Review: What’s the Matter with Helen?

The layers of pastiche that fuel the film multiply like the titular character’s fat white rabbits.

What’s the Matter with Helen?
Photo: Solomon International Pictures

The layers of pastiche that fuel What’s the Matter with Helen? multiply like the titular character’s fat white rabbits. In fashioning a flapper-era psycho-shocker with muted sepia tones and two histrionic performances from slumming movie starlets, director Curtis Harrington (then also involved in the filming of Orson Welles’s lost project The Other Side of the Wind) and screenwriter Henry Farrell were some years too early for the big ’70s nostalgia fad for the American Depression years, and the film was far too late to stand shoulder with Robert Aldrich’s trend-setters Whatever Happened to Baby Jane? and Hush…Hush, Sweet Charlotte as a representative example of “diva-bitch Hollywood gothic” cinema.

Shelly Winters and Debbie Reynolds star as Helen and Adelle, the mothers of two murderers—two Leopold and Loeb-esque queens, probably, considering their high-maintenance mothers—who run away to Hollywood to escape the high profile life of flashbulbs and psychotic reporters begging for interviews. (For what it’s worth, Hollywood would’ve been my first choice too.) Adelle opens a dance studio for little Shirley Temples-in-training and Winters’s Helen accompanies on the piano, otherwise spending most of Harrington’s film clutching a ratty Bible and gradually losing her marbles while Adelle makes like the next Jean Harlow.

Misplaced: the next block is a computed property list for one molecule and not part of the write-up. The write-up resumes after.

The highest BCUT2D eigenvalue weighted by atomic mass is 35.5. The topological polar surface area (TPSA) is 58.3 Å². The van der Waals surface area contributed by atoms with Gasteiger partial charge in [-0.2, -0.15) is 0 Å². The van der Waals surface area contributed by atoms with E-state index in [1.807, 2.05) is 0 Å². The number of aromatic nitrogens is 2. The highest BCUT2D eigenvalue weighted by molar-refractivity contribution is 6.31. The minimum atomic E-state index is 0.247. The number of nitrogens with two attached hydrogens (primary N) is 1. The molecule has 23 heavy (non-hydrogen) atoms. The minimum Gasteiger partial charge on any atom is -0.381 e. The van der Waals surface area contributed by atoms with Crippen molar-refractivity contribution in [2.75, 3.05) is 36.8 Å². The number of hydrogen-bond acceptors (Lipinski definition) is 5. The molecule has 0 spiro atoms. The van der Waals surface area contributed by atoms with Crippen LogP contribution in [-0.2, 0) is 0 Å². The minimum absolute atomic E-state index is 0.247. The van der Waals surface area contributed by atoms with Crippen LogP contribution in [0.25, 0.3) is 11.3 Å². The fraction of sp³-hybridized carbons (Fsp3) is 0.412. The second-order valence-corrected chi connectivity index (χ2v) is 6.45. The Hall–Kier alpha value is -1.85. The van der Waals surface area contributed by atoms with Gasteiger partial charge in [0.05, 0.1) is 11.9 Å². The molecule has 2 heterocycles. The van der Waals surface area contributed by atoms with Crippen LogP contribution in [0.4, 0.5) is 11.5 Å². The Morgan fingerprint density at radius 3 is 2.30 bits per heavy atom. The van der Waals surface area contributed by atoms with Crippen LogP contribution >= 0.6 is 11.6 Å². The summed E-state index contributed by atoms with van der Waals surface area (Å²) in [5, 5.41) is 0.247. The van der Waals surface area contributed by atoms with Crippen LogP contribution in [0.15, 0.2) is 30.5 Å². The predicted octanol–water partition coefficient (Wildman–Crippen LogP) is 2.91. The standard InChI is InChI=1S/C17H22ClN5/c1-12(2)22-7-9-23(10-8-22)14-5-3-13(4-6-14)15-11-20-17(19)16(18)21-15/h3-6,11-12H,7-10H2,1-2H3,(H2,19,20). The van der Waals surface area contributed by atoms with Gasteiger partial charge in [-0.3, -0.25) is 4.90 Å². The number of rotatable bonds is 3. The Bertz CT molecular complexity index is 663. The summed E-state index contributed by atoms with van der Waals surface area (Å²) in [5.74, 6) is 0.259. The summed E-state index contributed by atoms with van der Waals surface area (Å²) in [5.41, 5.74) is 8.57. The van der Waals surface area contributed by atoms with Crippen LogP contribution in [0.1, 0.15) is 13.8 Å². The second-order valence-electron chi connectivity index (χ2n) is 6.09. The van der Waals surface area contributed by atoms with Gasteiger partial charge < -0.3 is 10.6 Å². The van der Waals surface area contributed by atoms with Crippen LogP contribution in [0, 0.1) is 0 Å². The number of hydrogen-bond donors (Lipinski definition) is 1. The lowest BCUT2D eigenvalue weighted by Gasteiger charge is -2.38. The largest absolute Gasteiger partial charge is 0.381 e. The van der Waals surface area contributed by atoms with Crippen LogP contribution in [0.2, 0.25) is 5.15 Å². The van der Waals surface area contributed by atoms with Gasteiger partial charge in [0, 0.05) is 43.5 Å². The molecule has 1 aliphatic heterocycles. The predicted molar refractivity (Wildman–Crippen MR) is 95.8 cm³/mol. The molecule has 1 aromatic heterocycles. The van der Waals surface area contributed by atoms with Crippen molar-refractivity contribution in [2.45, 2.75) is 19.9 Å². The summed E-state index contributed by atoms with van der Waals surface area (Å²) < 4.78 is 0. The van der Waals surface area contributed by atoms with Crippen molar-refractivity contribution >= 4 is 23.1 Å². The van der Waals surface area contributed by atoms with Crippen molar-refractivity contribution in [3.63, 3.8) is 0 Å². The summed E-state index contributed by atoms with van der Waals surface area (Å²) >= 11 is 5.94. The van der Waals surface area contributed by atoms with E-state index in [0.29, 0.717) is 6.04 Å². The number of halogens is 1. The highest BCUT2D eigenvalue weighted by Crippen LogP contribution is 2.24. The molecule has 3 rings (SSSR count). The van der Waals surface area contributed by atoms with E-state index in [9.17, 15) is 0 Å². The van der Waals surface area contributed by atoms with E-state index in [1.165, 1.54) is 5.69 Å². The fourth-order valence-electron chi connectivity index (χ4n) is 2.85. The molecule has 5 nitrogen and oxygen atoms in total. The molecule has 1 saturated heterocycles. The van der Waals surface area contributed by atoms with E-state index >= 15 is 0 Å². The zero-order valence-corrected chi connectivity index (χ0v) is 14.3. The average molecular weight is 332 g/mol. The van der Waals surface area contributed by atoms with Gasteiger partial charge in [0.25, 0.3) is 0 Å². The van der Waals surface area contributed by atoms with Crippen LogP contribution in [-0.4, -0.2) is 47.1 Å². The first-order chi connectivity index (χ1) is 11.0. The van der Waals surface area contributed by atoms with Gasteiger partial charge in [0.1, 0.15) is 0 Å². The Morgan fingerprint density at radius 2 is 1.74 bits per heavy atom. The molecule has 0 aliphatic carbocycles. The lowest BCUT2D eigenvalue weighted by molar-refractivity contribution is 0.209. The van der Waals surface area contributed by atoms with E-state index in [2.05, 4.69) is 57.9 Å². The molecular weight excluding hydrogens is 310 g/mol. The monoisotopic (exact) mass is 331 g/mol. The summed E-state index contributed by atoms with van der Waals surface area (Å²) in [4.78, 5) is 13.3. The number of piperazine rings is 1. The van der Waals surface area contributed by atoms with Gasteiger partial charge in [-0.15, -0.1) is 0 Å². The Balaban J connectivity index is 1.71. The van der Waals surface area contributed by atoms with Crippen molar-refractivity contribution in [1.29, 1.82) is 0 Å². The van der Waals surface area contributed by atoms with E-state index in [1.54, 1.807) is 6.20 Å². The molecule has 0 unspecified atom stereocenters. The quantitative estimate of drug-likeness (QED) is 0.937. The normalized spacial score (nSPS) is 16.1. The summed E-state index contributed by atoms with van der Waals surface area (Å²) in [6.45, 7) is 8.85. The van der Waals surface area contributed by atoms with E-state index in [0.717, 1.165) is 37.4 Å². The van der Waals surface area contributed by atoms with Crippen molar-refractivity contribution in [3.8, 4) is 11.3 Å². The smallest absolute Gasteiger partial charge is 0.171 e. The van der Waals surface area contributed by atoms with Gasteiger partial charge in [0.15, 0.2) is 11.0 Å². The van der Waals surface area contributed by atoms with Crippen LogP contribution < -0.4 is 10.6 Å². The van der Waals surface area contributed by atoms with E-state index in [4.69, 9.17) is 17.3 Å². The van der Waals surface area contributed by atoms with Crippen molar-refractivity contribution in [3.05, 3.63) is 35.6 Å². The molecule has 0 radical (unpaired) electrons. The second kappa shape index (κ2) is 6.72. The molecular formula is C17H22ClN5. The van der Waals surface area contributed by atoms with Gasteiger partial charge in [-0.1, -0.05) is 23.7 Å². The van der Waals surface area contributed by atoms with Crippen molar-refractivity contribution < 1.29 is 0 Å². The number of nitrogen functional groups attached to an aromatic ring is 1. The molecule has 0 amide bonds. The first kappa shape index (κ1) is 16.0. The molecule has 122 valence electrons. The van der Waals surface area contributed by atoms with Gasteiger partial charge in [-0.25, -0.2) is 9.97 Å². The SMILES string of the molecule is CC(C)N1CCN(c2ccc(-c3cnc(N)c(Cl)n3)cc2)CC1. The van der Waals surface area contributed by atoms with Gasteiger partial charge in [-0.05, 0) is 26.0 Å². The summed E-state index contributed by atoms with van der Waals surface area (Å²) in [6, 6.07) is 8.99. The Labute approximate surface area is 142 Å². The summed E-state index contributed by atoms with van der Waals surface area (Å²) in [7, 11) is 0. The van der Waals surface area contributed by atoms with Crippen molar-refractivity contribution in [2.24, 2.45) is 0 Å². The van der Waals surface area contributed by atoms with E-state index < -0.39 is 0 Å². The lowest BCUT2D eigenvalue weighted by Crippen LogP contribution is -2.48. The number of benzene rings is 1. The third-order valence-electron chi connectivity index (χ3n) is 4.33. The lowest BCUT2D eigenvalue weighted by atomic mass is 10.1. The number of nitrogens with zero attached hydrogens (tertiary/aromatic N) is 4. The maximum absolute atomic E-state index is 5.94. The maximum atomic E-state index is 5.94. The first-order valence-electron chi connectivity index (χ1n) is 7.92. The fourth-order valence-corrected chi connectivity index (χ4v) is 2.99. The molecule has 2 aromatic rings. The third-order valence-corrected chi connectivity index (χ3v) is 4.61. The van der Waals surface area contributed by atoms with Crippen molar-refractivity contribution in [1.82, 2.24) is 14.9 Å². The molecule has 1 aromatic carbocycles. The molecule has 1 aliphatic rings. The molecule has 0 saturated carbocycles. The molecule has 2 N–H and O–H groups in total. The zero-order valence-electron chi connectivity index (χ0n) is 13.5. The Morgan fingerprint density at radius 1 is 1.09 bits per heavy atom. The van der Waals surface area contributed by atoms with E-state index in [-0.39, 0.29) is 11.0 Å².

Whereas Debbie loses major points for trying to play her role straight, Shelly would appear to be using the film as a feature-length audition for her role in the following year’s disaster epic The Poseidon Adventure. (Swap out that crucifix around her neck for a Star of David and feature Gene Hackman pushing her meaty thighs through the inside of an aluminum Christmas tree, and there’s your Oscar nomination.) Like she did in Hush…Hush, Sweet Charlotte, Agnes Moorehead cunningly uses her extended cameo as a third-wheel diva and milks it for all it’s worth, playing a radio evangelist who sings hymns in a riotous tenor harmony. As to the question of the film’s title, I think all of us at Slant would safely reason that it must’ve been a major mental strain to have to teach an entire brigade of yesterday’s Dakota Fannings to sing “Animal Crackers in My Soup,” and murdering a few people is a completely forgivable release.

 Cast: Debbie Reynolds, Shelley Winters, Dennis Weaver, Agnes Moorehead, Micheál MacLiammóir, Samee Lee Jones, Robbi Morgan, Helene Winston, Molly Dodd, Peggy Rea, Yvette Vickers, Paulle Clark, Pamelyn Ferdin  Director: Curtis Harrington  Screenwriter: Henry Farrell  Distributor: Solomon International Pictures  Running Time: 101 min  Rating: GP  Year: 1971  Buy: Video

Eric Henderson

Eric Henderson is the web content manager for WCCO-TV. His writing has also appeared in City Pages.

Leave a Reply

Your email address will not be published.

Previous Story

Review: Enron: The Smartest Guys in the Room

Next Story

Review: The Sea Hawk